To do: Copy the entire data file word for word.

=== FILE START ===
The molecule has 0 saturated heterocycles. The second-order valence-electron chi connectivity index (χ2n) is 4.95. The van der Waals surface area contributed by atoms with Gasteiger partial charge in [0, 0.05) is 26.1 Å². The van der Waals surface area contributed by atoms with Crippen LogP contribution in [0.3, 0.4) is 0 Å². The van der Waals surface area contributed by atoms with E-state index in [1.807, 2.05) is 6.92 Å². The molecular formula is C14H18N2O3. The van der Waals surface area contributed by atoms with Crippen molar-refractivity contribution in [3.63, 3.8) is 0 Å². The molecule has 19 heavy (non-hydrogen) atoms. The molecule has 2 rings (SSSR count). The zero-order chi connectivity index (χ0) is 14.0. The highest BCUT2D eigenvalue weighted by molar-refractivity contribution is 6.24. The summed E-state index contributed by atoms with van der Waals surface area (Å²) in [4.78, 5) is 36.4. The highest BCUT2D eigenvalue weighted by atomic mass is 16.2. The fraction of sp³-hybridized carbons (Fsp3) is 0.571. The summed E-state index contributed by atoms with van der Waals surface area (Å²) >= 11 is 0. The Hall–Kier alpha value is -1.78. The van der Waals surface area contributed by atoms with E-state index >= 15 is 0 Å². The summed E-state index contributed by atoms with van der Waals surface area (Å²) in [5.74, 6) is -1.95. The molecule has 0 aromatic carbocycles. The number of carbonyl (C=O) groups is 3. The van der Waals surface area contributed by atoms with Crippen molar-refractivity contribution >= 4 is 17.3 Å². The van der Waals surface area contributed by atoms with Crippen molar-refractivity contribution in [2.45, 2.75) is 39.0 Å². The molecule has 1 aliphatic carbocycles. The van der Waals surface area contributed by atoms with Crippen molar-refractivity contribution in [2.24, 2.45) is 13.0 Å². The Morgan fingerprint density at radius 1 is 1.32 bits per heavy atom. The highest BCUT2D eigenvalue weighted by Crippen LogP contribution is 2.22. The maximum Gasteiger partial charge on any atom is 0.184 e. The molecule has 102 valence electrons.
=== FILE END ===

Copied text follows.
The molecule has 0 saturated heterocycles. The second-order valence-electron chi connectivity index (χ2n) is 4.95. The van der Waals surface area contributed by atoms with Gasteiger partial charge in [0, 0.05) is 26.1 Å². The van der Waals surface area contributed by atoms with Crippen LogP contribution in [0.3, 0.4) is 0 Å². The van der Waals surface area contributed by atoms with E-state index in [1.807, 2.05) is 6.92 Å². The molecular formula is C14H18N2O3. The van der Waals surface area contributed by atoms with Crippen molar-refractivity contribution in [3.63, 3.8) is 0 Å². The molecule has 19 heavy (non-hydrogen) atoms. The molecule has 2 rings (SSSR count). The zero-order chi connectivity index (χ0) is 14.0. The highest BCUT2D eigenvalue weighted by molar-refractivity contribution is 6.24. The summed E-state index contributed by atoms with van der Waals surface area (Å²) in [4.78, 5) is 36.4. The highest BCUT2D eigenvalue weighted by atomic mass is 16.2. The fraction of sp³-hybridized carbons (Fsp3) is 0.571. The summed E-state index contributed by atoms with van der Waals surface area (Å²) >= 11 is 0. The Hall–Kier alpha value is -1.78. The van der Waals surface area contributed by atoms with E-state index >= 15 is 0 Å². The summed E-state index contributed by atoms with van der Waals surface area (Å²) in [5.74, 6) is -1.95. The molecule has 0 aromatic carbocycles. The number of carbonyl (C=O) groups is 3. The van der Waals surface area contributed by atoms with Crippen molar-refractivity contribution >= 4 is 17.3 Å². The van der Waals surface area contributed by atoms with Crippen molar-refractivity contribution in [2.45, 2.75) is 39.0 Å². The molecule has 1 aliphatic carbocycles. The van der Waals surface area contributed by atoms with Crippen molar-refractivity contribution in [2.24, 2.45) is 13.0 Å². The Morgan fingerprint density at radius 1 is 1.32 bits per heavy atom. The highest BCUT2D eigenvalue weighted by Crippen LogP contribution is 2.22. The maximum Gasteiger partial charge on any atom is 0.184 e. The molecule has 102 valence electrons.